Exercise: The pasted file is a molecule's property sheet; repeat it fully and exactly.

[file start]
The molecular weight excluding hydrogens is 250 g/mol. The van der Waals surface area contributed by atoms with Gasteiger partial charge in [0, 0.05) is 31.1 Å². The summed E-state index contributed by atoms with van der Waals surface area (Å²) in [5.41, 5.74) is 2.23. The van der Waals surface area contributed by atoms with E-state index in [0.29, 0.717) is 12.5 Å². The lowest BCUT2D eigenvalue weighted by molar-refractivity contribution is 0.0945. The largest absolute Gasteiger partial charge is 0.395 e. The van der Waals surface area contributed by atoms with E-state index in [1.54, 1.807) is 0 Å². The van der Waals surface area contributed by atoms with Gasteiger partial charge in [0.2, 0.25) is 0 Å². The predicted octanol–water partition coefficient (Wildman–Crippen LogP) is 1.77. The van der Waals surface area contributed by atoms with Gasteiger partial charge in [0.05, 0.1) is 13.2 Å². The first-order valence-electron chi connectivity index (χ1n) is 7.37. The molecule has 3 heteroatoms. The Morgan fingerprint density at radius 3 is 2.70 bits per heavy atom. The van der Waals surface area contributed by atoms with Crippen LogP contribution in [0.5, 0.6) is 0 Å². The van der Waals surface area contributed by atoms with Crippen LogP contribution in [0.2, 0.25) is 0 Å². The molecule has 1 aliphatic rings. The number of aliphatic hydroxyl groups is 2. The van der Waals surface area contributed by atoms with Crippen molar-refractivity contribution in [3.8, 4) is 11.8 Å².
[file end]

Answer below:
The molecular weight excluding hydrogens is 250 g/mol. The van der Waals surface area contributed by atoms with Gasteiger partial charge in [0, 0.05) is 31.1 Å². The summed E-state index contributed by atoms with van der Waals surface area (Å²) in [5.41, 5.74) is 2.23. The van der Waals surface area contributed by atoms with E-state index in [0.29, 0.717) is 12.5 Å². The lowest BCUT2D eigenvalue weighted by molar-refractivity contribution is 0.0945. The largest absolute Gasteiger partial charge is 0.395 e. The van der Waals surface area contributed by atoms with E-state index in [1.54, 1.807) is 0 Å². The van der Waals surface area contributed by atoms with Gasteiger partial charge in [0.2, 0.25) is 0 Å². The predicted octanol–water partition coefficient (Wildman–Crippen LogP) is 1.77. The van der Waals surface area contributed by atoms with Gasteiger partial charge in [0.05, 0.1) is 13.2 Å². The first-order valence-electron chi connectivity index (χ1n) is 7.37. The molecule has 3 heteroatoms. The Morgan fingerprint density at radius 3 is 2.70 bits per heavy atom. The van der Waals surface area contributed by atoms with Crippen LogP contribution in [0.5, 0.6) is 0 Å². The van der Waals surface area contributed by atoms with Crippen LogP contribution in [0.2, 0.25) is 0 Å². The molecule has 1 aliphatic rings. The number of aliphatic hydroxyl groups is 2. The van der Waals surface area contributed by atoms with Crippen molar-refractivity contribution in [3.8, 4) is 11.8 Å².